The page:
How to stop a bolting horse. I wrote a reply to this problem partly because I used to own a horse prone to whirling & bolting. I had intended that the article be viewed from an English style rider’s point of view. British riders are not usually taught sliding stops in any form – quite simply neither the English bridle set nor the English saddle are designed for such techniques and then there is always the risk to the check ligament. Yes, a spirited horse may be ridden restricted by leather martingales or nose bands but of all the bits available few match the severity of an American levered bit. Yet the need in Britain to control a frightened horse in the narrow country lanes and over crowded highways is much greater than in the wide open spaces of the US. In Britain the majority of horses must be rideable within the community amidst fast moving traffic. Indeed an experienced rider can hire a horse to ride in the very centre of London. A persistent runaway horse cannot be tolerated as they may maim or even kill innocent passers by. Consequently the British approach to horses is different. Persistent bolters become classified as “lawless” and are put to one side. However a severely frightened horse that gallops off through fear needs help in controlling its fear. The application of pain onto a severely frightened horse will merely reinforce the fear. Generally speaking to control a runaway the horseman can either turn or bend the neck or seek obstacles to forward movement or exhaust the horse. The over use of a harsh bit may provoke other additional forms of evasion such as rearing. The present trends in training techniques in Britain, thanks partly to the influence of Monty Roberts, concentrate more on the encouragement of the horse to comply with and trust the rider rather than to submit to and fear the hands of the rider. Barry Godden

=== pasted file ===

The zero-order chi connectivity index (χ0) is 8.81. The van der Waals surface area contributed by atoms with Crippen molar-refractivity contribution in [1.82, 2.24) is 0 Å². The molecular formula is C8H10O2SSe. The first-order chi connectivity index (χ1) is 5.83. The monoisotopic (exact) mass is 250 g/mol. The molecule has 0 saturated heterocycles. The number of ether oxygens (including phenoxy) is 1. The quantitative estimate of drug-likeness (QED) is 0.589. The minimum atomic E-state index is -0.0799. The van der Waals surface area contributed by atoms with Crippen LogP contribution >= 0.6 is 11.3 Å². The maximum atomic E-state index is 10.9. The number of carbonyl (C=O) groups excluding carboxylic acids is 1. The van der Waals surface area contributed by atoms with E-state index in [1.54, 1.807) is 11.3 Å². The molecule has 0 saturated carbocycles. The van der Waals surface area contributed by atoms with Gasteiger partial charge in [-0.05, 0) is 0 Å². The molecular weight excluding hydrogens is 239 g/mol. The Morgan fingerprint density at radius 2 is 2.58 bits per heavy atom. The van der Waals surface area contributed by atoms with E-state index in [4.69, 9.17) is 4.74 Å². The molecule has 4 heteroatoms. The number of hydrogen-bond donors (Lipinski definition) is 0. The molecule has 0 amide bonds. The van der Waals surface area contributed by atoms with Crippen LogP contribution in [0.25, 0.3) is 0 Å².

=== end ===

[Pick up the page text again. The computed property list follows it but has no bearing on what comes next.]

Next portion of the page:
Mr. Godden, I do believe that you need to make a trip to the US, or, if you already have, look a little further. The "wide open spaces of the US" are few and far between where I live. Many of my trail rides include major highways, busy bridges over major highways, busy intersections, even the occasional fast food drive through. If a horse is not yet prepared for that, it will not be leaving my property. If a horse does not yet know how to look to me as the leader when it hits a sense of panic, it will not leave the property. If I have not yet learned to manage the fight or flight reflex of a horse, then I have no business being on that horses back.
The only wide open spaces that my horses see is when we are working cows, which we have to trailer them to. Again, they won't do this until they can be attentive to me in a less than perfect situation and not panic at the sound of a gun shot or a bull whip popping over their head. Once the cows are off to market, the horses are right back in dressage training.
If I am on a horse that bolts, then I obviously did not do the best job training that horse. I would work at it until it did stop, I would then back track in training until I figured out what went wrong.
If a novice were put in the unfortunate event of being on a runaway horse, then their only options would be to pull it together and work to stop, ride it out, or bail and hope for the best. I find that it is much easier to train the horse than to train the people to ride it.
I personally have never met a bolter that was beyond help. I have also never met a horse so spirited that it is incapable of looking to a person as a leader. I have met horses that are spirited because they lack leadership and manners. English and Western are simply saddles between a human and a horses back. Proper mechanical structure and function are the same regardless. Teaching the horse proper posture and self carriage are the same, the horses body doesn't change. Correct frame of mind where true learning is achieved is the same from breed to breed. Different breeds may have different tendencies, but they all have the capabilities to be comfortable in their frame of mind given that they have had the proper instruction. When given a problem, I do not look at how to avoid it or how to stop what I see, I want to know why it is there in the first place. I want to know why that horse thinks that its decision to run is better than my decision to stay. I don't work around my horses, I work with them. That is how I do it in the US anyway.